The quote above from Janine M. Benyus perfectly describes my experience with beavers on our property. I am glad they moved in, altered the habitat and created ponds that benefit countless other animals. Perhaps later this spring I’ll find the dams repaired and a new family of Caster canadensis moving in.

The property my grandparents purchased in 1933 is within the traditional lands of the Abenaki Tribe, who stewarded the land for many generations. The Tribe likely understood the ways and habits of beavers using the Kemp Brook watershed better than the colonists who moved to the area beginning in the 17th century. By the late 1800s trapping had nearly eliminated beavers from New Hampshire and restocking efforts began with releasing six beavers between 1926 and 1930. When my grandparents arrived in 1933 there were no beavers left in Kemp Brook. By the 1970s, they were back, this time to stay.

For those interested in learning more about the North American beaver and their positive impact on the land I suggest a book published in 2018 called “Eager: The Surprising, Secret Life of Beavers and Why They Matter” by Ben Goldfarb.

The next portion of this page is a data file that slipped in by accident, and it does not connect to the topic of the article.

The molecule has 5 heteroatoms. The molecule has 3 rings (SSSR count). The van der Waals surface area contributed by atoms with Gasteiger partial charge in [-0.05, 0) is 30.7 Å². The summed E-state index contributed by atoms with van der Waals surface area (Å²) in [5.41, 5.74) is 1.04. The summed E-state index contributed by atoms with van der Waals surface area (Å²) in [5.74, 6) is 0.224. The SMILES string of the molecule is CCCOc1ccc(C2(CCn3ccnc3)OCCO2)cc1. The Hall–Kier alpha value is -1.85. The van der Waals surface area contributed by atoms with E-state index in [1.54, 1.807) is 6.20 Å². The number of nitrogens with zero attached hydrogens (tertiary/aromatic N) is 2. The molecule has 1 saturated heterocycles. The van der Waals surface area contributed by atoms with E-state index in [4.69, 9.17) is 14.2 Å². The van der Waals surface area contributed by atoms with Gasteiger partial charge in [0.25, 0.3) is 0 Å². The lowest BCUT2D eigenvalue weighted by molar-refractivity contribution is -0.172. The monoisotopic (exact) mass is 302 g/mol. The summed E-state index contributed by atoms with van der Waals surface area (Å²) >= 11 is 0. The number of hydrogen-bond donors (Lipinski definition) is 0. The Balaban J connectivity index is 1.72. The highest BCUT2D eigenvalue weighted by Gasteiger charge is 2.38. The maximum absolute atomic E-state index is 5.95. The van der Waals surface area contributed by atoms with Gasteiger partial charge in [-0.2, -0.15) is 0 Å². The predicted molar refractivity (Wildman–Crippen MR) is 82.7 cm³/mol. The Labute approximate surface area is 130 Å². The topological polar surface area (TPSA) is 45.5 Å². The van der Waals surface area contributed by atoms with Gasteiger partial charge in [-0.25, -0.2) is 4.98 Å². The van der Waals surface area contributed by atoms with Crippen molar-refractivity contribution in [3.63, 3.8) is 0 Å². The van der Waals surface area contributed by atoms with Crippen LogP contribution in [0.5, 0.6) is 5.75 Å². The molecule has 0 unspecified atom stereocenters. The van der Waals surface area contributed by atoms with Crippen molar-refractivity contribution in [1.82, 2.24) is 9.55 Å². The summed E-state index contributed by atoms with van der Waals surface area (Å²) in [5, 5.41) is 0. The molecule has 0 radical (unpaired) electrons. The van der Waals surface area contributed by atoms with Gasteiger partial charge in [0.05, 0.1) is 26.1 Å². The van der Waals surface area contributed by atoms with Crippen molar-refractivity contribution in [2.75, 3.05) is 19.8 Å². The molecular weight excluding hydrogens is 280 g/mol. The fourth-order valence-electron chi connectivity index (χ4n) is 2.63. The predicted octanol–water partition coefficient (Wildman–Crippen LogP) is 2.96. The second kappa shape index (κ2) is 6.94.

Here in The Last Green Valley and throughout New England there is a healthy population of beavers. They are fascinating animals who alter their habitat to suit their needs for safety, shelter and food. Yes, they can be a nuisance when their urge to control flowing water creates flooding on private land and roads, however they also do good by creating new habitat rich in resources for many other creatures.

Information for this column was gleaned from “The Field Guide to Wildlife Habitat of the Eastern United States,” by Janine M. Benyus, and “Eager: The Surprising, Secret Life of Beavers and Why They Matter,” by Ben Goldfarb, and New Hampshire Fish and Game.

Bill Reid is the Chief Ranger of The Last Green Valley National Heritage Corridor and can be reached at 860-774-3300 or bill@tlgv.org